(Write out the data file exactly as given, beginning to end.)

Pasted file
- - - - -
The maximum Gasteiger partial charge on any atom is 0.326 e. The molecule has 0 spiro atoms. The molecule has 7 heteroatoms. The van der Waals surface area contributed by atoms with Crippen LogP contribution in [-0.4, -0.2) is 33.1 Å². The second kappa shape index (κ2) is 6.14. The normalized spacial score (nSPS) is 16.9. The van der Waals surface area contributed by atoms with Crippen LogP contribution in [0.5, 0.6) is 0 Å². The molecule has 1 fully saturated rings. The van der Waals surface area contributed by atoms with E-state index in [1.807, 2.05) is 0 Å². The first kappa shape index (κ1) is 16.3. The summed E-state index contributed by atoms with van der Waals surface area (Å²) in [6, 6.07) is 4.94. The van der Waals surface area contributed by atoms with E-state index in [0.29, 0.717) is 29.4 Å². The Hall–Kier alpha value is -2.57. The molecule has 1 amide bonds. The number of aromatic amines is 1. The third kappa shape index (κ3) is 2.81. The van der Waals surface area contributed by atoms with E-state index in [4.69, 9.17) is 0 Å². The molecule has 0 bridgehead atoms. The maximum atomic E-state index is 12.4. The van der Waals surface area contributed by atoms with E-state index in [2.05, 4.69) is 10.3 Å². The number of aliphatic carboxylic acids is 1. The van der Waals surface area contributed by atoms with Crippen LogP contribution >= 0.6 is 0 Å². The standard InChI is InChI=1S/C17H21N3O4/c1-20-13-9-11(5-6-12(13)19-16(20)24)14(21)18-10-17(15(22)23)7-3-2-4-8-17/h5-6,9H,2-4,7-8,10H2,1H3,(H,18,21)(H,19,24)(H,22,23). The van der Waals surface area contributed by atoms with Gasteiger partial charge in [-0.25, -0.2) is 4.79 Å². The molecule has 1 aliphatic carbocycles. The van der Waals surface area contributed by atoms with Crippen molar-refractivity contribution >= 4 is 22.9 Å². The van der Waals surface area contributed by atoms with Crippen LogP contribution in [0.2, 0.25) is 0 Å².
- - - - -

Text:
The maximum Gasteiger partial charge on any atom is 0.326 e. The molecule has 0 spiro atoms. The molecule has 7 heteroatoms. The van der Waals surface area contributed by atoms with Crippen LogP contribution in [-0.4, -0.2) is 33.1 Å². The second kappa shape index (κ2) is 6.14. The normalized spacial score (nSPS) is 16.9. The van der Waals surface area contributed by atoms with Crippen LogP contribution in [0.5, 0.6) is 0 Å². The molecule has 1 fully saturated rings. The van der Waals surface area contributed by atoms with E-state index in [1.807, 2.05) is 0 Å². The first kappa shape index (κ1) is 16.3. The summed E-state index contributed by atoms with van der Waals surface area (Å²) in [6, 6.07) is 4.94. The van der Waals surface area contributed by atoms with E-state index in [0.29, 0.717) is 29.4 Å². The Hall–Kier alpha value is -2.57. The molecule has 1 amide bonds. The number of aromatic amines is 1. The third kappa shape index (κ3) is 2.81. The van der Waals surface area contributed by atoms with E-state index in [4.69, 9.17) is 0 Å². The molecule has 0 bridgehead atoms. The maximum atomic E-state index is 12.4. The van der Waals surface area contributed by atoms with E-state index in [2.05, 4.69) is 10.3 Å². The number of aliphatic carboxylic acids is 1. The van der Waals surface area contributed by atoms with Crippen LogP contribution >= 0.6 is 0 Å². The standard InChI is InChI=1S/C17H21N3O4/c1-20-13-9-11(5-6-12(13)19-16(20)24)14(21)18-10-17(15(22)23)7-3-2-4-8-17/h5-6,9H,2-4,7-8,10H2,1H3,(H,18,21)(H,19,24)(H,22,23). The van der Waals surface area contributed by atoms with Gasteiger partial charge in [-0.25, -0.2) is 4.79 Å². The molecule has 1 aliphatic carbocycles. The van der Waals surface area contributed by atoms with Crippen molar-refractivity contribution >= 4 is 22.9 Å². The van der Waals surface area contributed by atoms with Crippen LogP contribution in [0.2, 0.25) is 0 Å².